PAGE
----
Scott Ball / Rivard Report
It appeared a few months ago that Geekdom’s hold on the downtown coworking scene would face a test with international coworking company WeWork slated to arrive in late 2019.
Despite detailing in September where and when it would be launching services in San Antonio, however, the company has told the Rivard Report it has not finalized a lease at the Kress Building on Houston Street and is exploring a number of sites.
“WeWork is actively looking at real estate in San Antonio,” a spokesman for the company said. “We think San Antonio is a lovely and growing city. We want to find the right opportunity here, but nothing has been signed as of yet.”
The company previously stated it would open in five floors at the Kress Building in late 2019 and would accommodate more than 1,100 members.
If WeWork does arrive in the city, Geekdom’s leaders aren’t worried about the perceived competition. In fact, WeWork’s potential expansion in downtown San Antonio, they say, validates the work they’ve done to cultivate a veritable tech district in the center city – a Houston Street corridor that boasts Geekdom-incubated startups such as Merge VR and Codeup and increasingly larger companies like PricewaterhouseCoopers and, soon, The Hut Group, a British e-commerce enterprise.
And despite Geekdom and WeWork sharing a main product – tech-centric coworking space – that’s really about all the two entities have in common, said Nick Longo, Geekdom co-founder.
“WeWork is not in the business to grow my downtown,” Longo said. “But we are.”
Although some may perceive an overlap in services, Longo said there is a clear distinction: In addition to coworking space, Geekdom – in the Rand Building, 110 E. Houston St. – sells the tools to successfully begin a startup.
He said the entrepreneurial activity in Geekdom has stagnated recently, which is why the 7-year-old organization is injecting more education into its programming.
Starting on Feb. 4, Longo will lead instruction at Geekdom’s new entrepreneurship boot camp, The District. It’s a six-week course geared toward aspiring startup founders. The goal, Longo said, is to create a steadier pipeline of new ventures and prepare them for the road ahead.
Eventually, he hopes that road will perhaps include officing at WeWork or other downtown office space.
“Our goal is for you to move on once you’ve had any kind of modicum of success,” he said. “That’s how San Antonio will grow; that’s how downtown will grow. I actually look forward to some of those companies that are at Geekdom [saying,] ‘Hey we’ve raised enough money or we make enough money to go office at WeWork.’”
Or, as Geekdom CEO David Garcia Jr. explains it, Geekdom is geared toward entry-level entrepreneurs with anywhere from a single employee to about 15 team members. WeWork, meanwhile, mostly caters to larger, more corporate entities, Garcia said.
“I’d be more than happy to say, ‘Hey you’re too large’ or ‘you may not be the right fit for us,’” he said. “‘But there’s another place down the road that you can go and check out and see if it’s a better fit for you.’”
A base membership at Geekdom costs about $50 a month, while the starting membership plan at WeWork – for access to common areas and unassigned desk – is $220 a month, according to the company’s website. The price disparity – as well as the more luxe amenities and professionalized services available through WeWork – likely moots the suggestion that WeWork could cannibalize Geekdom’s place in the market.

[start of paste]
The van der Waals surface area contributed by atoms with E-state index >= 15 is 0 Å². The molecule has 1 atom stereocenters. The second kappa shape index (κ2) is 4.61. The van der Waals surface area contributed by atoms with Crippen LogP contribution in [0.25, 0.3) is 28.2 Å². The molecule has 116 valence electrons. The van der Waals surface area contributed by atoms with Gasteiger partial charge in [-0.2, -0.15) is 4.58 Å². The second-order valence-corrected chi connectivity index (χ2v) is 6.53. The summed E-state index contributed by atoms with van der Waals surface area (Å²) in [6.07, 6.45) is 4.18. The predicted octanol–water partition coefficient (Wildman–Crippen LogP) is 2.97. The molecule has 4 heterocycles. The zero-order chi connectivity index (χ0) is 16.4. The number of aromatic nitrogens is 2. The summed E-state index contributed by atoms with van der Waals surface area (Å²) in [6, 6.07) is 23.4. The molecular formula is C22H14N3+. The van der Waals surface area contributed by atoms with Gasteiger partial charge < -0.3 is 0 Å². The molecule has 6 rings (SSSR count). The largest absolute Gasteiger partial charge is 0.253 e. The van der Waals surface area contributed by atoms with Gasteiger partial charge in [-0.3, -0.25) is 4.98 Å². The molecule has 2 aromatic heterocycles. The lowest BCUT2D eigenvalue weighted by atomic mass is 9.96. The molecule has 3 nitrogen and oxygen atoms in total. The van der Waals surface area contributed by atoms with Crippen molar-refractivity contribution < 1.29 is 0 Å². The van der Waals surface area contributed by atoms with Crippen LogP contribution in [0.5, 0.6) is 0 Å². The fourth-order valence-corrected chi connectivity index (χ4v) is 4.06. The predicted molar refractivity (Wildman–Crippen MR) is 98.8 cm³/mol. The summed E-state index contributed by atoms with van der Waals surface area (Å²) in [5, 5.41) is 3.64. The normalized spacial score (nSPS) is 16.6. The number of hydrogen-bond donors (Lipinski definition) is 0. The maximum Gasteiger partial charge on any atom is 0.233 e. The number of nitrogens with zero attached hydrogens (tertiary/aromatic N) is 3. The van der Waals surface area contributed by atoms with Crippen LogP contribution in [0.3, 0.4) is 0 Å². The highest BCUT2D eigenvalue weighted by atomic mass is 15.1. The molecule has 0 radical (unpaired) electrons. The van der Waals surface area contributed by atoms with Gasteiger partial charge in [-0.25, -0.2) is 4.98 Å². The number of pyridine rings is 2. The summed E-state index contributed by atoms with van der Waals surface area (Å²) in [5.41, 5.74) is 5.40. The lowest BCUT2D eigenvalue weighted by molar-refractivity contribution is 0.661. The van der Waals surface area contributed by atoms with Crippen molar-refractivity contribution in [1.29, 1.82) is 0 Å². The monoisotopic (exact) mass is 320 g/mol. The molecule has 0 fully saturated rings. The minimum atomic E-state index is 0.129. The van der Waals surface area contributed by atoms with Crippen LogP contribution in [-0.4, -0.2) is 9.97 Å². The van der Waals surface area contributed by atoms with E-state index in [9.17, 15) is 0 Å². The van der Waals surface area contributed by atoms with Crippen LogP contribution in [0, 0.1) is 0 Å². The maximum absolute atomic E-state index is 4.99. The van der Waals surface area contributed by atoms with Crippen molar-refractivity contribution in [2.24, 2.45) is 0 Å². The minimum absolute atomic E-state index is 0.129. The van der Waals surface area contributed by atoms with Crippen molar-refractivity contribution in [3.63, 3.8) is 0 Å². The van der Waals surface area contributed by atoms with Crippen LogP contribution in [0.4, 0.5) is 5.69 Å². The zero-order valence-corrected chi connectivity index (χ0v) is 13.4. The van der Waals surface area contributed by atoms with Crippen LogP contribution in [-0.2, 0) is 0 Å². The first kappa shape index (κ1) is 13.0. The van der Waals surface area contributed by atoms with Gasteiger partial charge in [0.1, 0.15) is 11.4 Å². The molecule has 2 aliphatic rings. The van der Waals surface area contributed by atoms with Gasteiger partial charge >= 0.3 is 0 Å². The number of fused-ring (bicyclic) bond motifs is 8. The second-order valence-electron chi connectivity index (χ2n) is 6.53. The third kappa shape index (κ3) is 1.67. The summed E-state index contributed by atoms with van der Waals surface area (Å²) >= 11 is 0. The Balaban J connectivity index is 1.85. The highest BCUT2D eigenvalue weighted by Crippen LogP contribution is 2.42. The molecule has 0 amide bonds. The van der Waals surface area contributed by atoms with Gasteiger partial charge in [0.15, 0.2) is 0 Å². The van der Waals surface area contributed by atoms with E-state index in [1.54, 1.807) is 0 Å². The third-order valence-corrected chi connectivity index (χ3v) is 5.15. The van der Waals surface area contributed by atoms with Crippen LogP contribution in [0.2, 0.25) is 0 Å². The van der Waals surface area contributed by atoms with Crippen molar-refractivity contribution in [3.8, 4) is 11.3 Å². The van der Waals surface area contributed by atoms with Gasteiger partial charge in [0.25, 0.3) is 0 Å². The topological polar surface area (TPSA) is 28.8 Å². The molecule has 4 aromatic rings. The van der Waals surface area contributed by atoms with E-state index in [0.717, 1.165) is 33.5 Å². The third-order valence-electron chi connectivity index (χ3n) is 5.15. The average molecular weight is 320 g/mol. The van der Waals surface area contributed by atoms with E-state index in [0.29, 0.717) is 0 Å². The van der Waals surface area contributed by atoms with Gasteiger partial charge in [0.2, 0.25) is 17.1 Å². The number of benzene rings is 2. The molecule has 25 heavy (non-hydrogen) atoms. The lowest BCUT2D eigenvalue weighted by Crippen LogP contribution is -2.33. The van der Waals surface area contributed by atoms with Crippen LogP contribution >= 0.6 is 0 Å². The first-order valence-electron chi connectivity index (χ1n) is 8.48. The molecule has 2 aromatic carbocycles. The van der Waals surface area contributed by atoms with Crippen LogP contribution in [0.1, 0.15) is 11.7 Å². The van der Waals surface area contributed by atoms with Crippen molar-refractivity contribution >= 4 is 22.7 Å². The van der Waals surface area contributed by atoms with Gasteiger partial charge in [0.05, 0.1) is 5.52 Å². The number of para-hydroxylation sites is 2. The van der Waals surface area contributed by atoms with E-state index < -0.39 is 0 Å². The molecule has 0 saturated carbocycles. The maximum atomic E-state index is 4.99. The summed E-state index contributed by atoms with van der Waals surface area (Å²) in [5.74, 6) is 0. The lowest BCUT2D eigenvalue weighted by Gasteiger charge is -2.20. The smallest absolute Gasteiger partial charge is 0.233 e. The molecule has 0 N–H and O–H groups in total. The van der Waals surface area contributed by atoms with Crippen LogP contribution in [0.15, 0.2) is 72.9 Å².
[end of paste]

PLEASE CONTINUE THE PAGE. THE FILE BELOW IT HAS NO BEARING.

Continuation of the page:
But there are perhaps a few itinerant Geekdom members who would find WeWork’s omnipresence in many major cities helpful. WeWork offers credits so that members can use their collaborative space in its 25 U.S. locations as well as in dozens of other countries. The company has more than 250,000 members across nearly 300 locations globally.
Member companies can also opt for human resources services through WeWork, which could provide members with such benefits as health insurance, retirement plans, and Consolidated Omnibus Budget Reconciliation Act (COBRA) coverage.
Geekdom member Braustin Mobile Homes is celebrating a graduation of sorts next week. The digital mobile home dealership is moving a portion of its staff to a brick-and-mortar facility in far South San Antonio but maintaining a presence in Geekdom indefinitely, said Alberto Piña, Braustin co-founder.
“I don’t see a time when we won’t have some office presence in Geekdom,” Piña said. “There are just so many ideas we’ve been able to get out of there and so many people we’ve been able to meet that it’s just probably always going to be part of our business.”
Pina and the Braustin team host a podcast titled Doublewide Dudes. They had been using a living room to record the show but will soon use the newly built podcast rooms in the Rand Building basement, an addition to the expanded coworking space that will be unveiled next week.
The expansion also includes two classrooms that hold as many as 20 people each, four offices, a conference room, community space, and a military corner sponsored by USAA, Garcia said.
It started off as a fun side project, Piña said, but creating audio content – the team has recorded 27 episodes since 2017 – has helped spark a conversation and added another layer of legitimacy to their exclusively online business. One dubious West Texas customer told Piña listening to the podcast alleviated his concerns about not meeting anyone from the dealership face to face.
“Having content helps establish ourselves as thought leaders in industry,” said Piña, whose podcast episodes run the gamut from the homebuying process to dispelling stereotypes about the mobile home inhabitants.
Garcia said Geekdom’s membership sits at 1,840, a jump from about 1,200 two years ago, and he expects that number to rise in the coming year.
“2019 overall is going to be a huge opportunity for people to get re-engaged, showcase what entrepreneurship is, and really enjoy the space,” Garcia said.